Put down new roots – partner, job, house
In summer, never have to take a jersey when leaving home
Better money – don’t have to scrimp and save to do basic things
I mentally grasp the corners of each word and lift them from the page. Hold my reasons up against the landscape of Aotearoa and compare them side by side. They seem pitiful, translucent before the imposing mass of Ruahine. They disintegrate in the waters of the Manawatū River.
So I ring Annelise. She’s been here longer than me, first arriving with my parents when she was 14 years old.
Dad had always wanted to live in Australia. He’d visited Sydney in his early twenties and met a couple of guys from WA. ‘They seemed friendly,’ he says when I ask what drew him here. ‘And they’d just spent days driving across the Nullarbor to get to New South Wales.’
The vastness of WA spoke to my father—the open skies and seemingly endless space. Dad was a dreamer, the kind of guy who filled our home with broken-down cars and boats and stories about the mighty journeys he’d one day take them on. He always had an eye to the horizon.
Mum wasn’t as keen on Australia as Dad, but she eventually followed his lead. I came later, after I finished university. Too late, maybe. My roots had had time to burrow their way into Aotearoa’s bedrock.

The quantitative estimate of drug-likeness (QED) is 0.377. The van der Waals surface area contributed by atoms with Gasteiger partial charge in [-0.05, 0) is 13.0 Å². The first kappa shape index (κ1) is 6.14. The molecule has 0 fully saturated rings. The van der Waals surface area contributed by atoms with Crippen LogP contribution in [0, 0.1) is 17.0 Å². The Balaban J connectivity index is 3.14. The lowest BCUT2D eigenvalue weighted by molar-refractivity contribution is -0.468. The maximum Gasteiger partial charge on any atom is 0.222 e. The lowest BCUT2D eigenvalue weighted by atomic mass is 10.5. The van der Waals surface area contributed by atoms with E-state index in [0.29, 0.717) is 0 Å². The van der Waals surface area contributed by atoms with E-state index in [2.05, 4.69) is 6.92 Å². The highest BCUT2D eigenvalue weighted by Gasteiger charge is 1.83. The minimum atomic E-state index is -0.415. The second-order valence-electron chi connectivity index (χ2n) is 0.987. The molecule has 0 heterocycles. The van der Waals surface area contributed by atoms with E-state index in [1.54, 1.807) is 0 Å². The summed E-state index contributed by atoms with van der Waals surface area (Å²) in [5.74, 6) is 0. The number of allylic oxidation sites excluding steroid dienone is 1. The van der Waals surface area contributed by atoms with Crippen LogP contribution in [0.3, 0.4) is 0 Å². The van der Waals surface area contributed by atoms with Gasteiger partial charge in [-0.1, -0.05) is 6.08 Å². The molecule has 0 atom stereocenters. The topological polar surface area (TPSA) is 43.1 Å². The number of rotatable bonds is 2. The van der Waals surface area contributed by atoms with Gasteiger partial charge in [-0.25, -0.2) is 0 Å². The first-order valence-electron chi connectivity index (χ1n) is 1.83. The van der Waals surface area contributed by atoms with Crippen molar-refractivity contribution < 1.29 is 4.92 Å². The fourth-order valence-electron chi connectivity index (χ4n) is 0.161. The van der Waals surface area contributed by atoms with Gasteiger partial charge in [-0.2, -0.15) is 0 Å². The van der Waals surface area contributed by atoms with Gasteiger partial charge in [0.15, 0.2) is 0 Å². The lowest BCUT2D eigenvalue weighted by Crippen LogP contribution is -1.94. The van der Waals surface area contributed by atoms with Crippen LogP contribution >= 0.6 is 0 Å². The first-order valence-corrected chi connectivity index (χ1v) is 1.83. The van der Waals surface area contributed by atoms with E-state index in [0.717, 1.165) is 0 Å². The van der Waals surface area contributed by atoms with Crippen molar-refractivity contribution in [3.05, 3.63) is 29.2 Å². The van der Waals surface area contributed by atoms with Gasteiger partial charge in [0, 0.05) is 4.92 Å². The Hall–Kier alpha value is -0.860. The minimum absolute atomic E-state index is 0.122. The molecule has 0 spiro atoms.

Annelise thinks about it for a bit then starts reciting her reasons for staying: husband, family, weather, money, cost of living. Her voice peters out. I wait, knowing she’s wracking her brain, making her way to the heart of the issue.
Finally, she sighs and says, ‘I don’t know. I guess it’s just easier here.’
In France the year before her death, the thoughts of writer Katherine Mansfield kept returning to Aotearoa. She left in 1908; ‘never to return’, as she once wrote. She saw it as ‘a small petty world’ and longed for somewhere she could pursue her ‘larger interests’, a place filled with ‘her’ kind of people. 
Fourteen years later, she was isolated in a hotel room in Paris and undergoing X-ray treatments for tuberculosis. In a letter written during this time, Mansfield said she kept thinking about New Zealand, ‘rediscovering it, finding beauty in it, re-living it’. She wanted to write about her aunt who lived up the road—
and the man who sold goldfinches, and about a wet night on the wharf, and Tarana Street in the Spring. Really, I am sure it does a writer no good to be transplanted—it does harm. One reaps the glittering top of the field but there are no sheaves to bind.